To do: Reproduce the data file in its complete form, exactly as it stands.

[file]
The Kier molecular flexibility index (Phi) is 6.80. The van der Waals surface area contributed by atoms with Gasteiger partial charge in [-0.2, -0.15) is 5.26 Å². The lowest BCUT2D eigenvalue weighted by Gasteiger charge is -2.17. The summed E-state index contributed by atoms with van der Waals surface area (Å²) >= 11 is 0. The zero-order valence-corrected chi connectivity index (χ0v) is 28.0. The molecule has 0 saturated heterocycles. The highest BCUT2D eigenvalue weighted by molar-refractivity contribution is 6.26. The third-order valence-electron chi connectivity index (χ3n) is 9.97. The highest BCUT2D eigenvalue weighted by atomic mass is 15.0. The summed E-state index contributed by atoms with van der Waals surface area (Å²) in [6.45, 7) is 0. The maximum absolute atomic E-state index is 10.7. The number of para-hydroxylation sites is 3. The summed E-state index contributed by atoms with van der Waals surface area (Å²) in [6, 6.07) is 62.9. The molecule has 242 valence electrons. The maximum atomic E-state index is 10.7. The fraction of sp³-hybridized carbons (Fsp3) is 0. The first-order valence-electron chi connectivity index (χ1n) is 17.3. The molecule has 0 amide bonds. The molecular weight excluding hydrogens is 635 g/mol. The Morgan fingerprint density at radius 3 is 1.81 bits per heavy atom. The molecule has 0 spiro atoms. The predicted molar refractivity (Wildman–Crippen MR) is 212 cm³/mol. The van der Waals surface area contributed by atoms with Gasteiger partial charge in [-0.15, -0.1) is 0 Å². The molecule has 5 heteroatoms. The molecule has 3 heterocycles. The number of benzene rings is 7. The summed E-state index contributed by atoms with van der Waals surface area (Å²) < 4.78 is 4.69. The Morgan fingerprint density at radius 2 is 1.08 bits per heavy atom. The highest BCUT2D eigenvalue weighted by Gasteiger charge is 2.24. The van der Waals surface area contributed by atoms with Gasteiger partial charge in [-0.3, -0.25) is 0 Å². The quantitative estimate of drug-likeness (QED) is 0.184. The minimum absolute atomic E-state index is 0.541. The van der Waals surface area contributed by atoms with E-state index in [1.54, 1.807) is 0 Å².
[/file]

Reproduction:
The Kier molecular flexibility index (Phi) is 6.80. The van der Waals surface area contributed by atoms with Gasteiger partial charge in [-0.2, -0.15) is 5.26 Å². The lowest BCUT2D eigenvalue weighted by Gasteiger charge is -2.17. The summed E-state index contributed by atoms with van der Waals surface area (Å²) >= 11 is 0. The zero-order valence-corrected chi connectivity index (χ0v) is 28.0. The molecule has 0 saturated heterocycles. The highest BCUT2D eigenvalue weighted by molar-refractivity contribution is 6.26. The third-order valence-electron chi connectivity index (χ3n) is 9.97. The highest BCUT2D eigenvalue weighted by atomic mass is 15.0. The summed E-state index contributed by atoms with van der Waals surface area (Å²) in [6.45, 7) is 0. The maximum absolute atomic E-state index is 10.7. The number of para-hydroxylation sites is 3. The summed E-state index contributed by atoms with van der Waals surface area (Å²) in [6, 6.07) is 62.9. The molecule has 242 valence electrons. The maximum atomic E-state index is 10.7. The fraction of sp³-hybridized carbons (Fsp3) is 0. The first-order valence-electron chi connectivity index (χ1n) is 17.3. The molecule has 0 amide bonds. The molecular weight excluding hydrogens is 635 g/mol. The Morgan fingerprint density at radius 3 is 1.81 bits per heavy atom. The molecule has 0 spiro atoms. The predicted molar refractivity (Wildman–Crippen MR) is 212 cm³/mol. The van der Waals surface area contributed by atoms with Gasteiger partial charge in [-0.15, -0.1) is 0 Å². The molecule has 5 heteroatoms. The molecule has 3 heterocycles. The number of benzene rings is 7. The summed E-state index contributed by atoms with van der Waals surface area (Å²) < 4.78 is 4.69. The Morgan fingerprint density at radius 2 is 1.08 bits per heavy atom. The highest BCUT2D eigenvalue weighted by Gasteiger charge is 2.24. The van der Waals surface area contributed by atoms with Gasteiger partial charge in [-0.3, -0.25) is 0 Å². The quantitative estimate of drug-likeness (QED) is 0.184. The minimum absolute atomic E-state index is 0.541. The van der Waals surface area contributed by atoms with E-state index in [1.54, 1.807) is 0 Å².